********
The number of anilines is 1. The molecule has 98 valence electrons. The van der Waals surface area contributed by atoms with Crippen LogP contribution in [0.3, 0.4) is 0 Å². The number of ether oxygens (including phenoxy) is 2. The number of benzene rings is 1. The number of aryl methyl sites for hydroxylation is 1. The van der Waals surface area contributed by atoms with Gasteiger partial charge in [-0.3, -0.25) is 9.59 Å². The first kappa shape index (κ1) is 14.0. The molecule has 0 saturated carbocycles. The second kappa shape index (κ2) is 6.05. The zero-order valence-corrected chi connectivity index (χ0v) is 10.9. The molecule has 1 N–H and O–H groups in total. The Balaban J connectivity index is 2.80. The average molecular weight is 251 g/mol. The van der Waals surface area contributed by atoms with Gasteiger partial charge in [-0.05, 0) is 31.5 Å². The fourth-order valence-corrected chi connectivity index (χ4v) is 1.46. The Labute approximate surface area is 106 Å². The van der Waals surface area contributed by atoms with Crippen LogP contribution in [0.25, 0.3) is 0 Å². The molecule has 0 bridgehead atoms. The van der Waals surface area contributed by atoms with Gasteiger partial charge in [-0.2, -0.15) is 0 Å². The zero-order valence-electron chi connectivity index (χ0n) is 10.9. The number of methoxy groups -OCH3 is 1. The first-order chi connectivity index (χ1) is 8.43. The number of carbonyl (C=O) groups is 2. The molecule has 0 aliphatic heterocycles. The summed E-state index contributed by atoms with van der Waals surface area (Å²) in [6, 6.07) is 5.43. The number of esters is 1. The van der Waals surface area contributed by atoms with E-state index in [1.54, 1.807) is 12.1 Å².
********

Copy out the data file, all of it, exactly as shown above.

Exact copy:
The number of anilines is 1. The molecule has 98 valence electrons. The van der Waals surface area contributed by atoms with Crippen LogP contribution in [0.3, 0.4) is 0 Å². The number of ether oxygens (including phenoxy) is 2. The number of benzene rings is 1. The number of aryl methyl sites for hydroxylation is 1. The van der Waals surface area contributed by atoms with Gasteiger partial charge in [-0.3, -0.25) is 9.59 Å². The first kappa shape index (κ1) is 14.0. The molecule has 0 saturated carbocycles. The second kappa shape index (κ2) is 6.05. The zero-order valence-corrected chi connectivity index (χ0v) is 10.9. The molecule has 1 N–H and O–H groups in total. The Balaban J connectivity index is 2.80. The average molecular weight is 251 g/mol. The van der Waals surface area contributed by atoms with Gasteiger partial charge in [-0.05, 0) is 31.5 Å². The fourth-order valence-corrected chi connectivity index (χ4v) is 1.46. The Labute approximate surface area is 106 Å². The van der Waals surface area contributed by atoms with Crippen LogP contribution in [0.25, 0.3) is 0 Å². The molecule has 0 bridgehead atoms. The van der Waals surface area contributed by atoms with Gasteiger partial charge in [-0.2, -0.15) is 0 Å². The zero-order valence-electron chi connectivity index (χ0n) is 10.9. The number of methoxy groups -OCH3 is 1. The first-order chi connectivity index (χ1) is 8.43. The number of carbonyl (C=O) groups is 2. The molecule has 0 aliphatic heterocycles. The summed E-state index contributed by atoms with van der Waals surface area (Å²) in [6, 6.07) is 5.43. The number of esters is 1. The van der Waals surface area contributed by atoms with E-state index in [1.54, 1.807) is 12.1 Å².